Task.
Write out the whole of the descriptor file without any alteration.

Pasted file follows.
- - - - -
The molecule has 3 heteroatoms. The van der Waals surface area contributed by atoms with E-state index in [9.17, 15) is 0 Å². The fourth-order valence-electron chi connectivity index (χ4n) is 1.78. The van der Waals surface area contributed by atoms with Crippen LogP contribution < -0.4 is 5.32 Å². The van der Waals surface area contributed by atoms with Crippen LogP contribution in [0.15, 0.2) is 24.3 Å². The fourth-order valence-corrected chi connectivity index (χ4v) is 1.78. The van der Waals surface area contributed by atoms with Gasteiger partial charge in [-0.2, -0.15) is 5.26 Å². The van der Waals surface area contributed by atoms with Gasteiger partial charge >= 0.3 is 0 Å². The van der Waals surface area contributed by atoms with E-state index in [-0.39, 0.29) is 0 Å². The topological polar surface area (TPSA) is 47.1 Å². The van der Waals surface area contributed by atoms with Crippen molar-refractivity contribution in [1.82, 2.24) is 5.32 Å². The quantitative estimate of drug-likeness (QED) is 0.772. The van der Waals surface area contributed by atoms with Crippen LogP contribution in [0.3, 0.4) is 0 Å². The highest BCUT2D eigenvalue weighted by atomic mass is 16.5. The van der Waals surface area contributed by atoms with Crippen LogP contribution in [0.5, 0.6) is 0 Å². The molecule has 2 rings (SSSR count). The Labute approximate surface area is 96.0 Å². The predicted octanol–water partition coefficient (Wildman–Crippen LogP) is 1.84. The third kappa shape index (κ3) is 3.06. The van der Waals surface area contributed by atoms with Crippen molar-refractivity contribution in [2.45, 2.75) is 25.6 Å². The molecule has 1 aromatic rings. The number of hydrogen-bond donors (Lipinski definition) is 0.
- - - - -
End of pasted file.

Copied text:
The molecule has 3 heteroatoms. The van der Waals surface area contributed by atoms with E-state index in [9.17, 15) is 0 Å². The fourth-order valence-electron chi connectivity index (χ4n) is 1.78. The van der Waals surface area contributed by atoms with Crippen LogP contribution < -0.4 is 5.32 Å². The van der Waals surface area contributed by atoms with Crippen LogP contribution in [0.15, 0.2) is 24.3 Å². The fourth-order valence-corrected chi connectivity index (χ4v) is 1.78. The van der Waals surface area contributed by atoms with Gasteiger partial charge in [-0.2, -0.15) is 5.26 Å². The van der Waals surface area contributed by atoms with Gasteiger partial charge >= 0.3 is 0 Å². The van der Waals surface area contributed by atoms with E-state index in [-0.39, 0.29) is 0 Å². The topological polar surface area (TPSA) is 47.1 Å². The van der Waals surface area contributed by atoms with Crippen molar-refractivity contribution in [1.82, 2.24) is 5.32 Å². The quantitative estimate of drug-likeness (QED) is 0.772. The van der Waals surface area contributed by atoms with Crippen LogP contribution in [0.3, 0.4) is 0 Å². The highest BCUT2D eigenvalue weighted by atomic mass is 16.5. The van der Waals surface area contributed by atoms with Crippen LogP contribution in [0.5, 0.6) is 0 Å². The molecule has 2 rings (SSSR count). The Labute approximate surface area is 96.0 Å². The predicted octanol–water partition coefficient (Wildman–Crippen LogP) is 1.84. The third kappa shape index (κ3) is 3.06. The van der Waals surface area contributed by atoms with Crippen molar-refractivity contribution in [2.45, 2.75) is 25.6 Å². The molecule has 1 aromatic rings. The number of hydrogen-bond donors (Lipinski definition) is 0.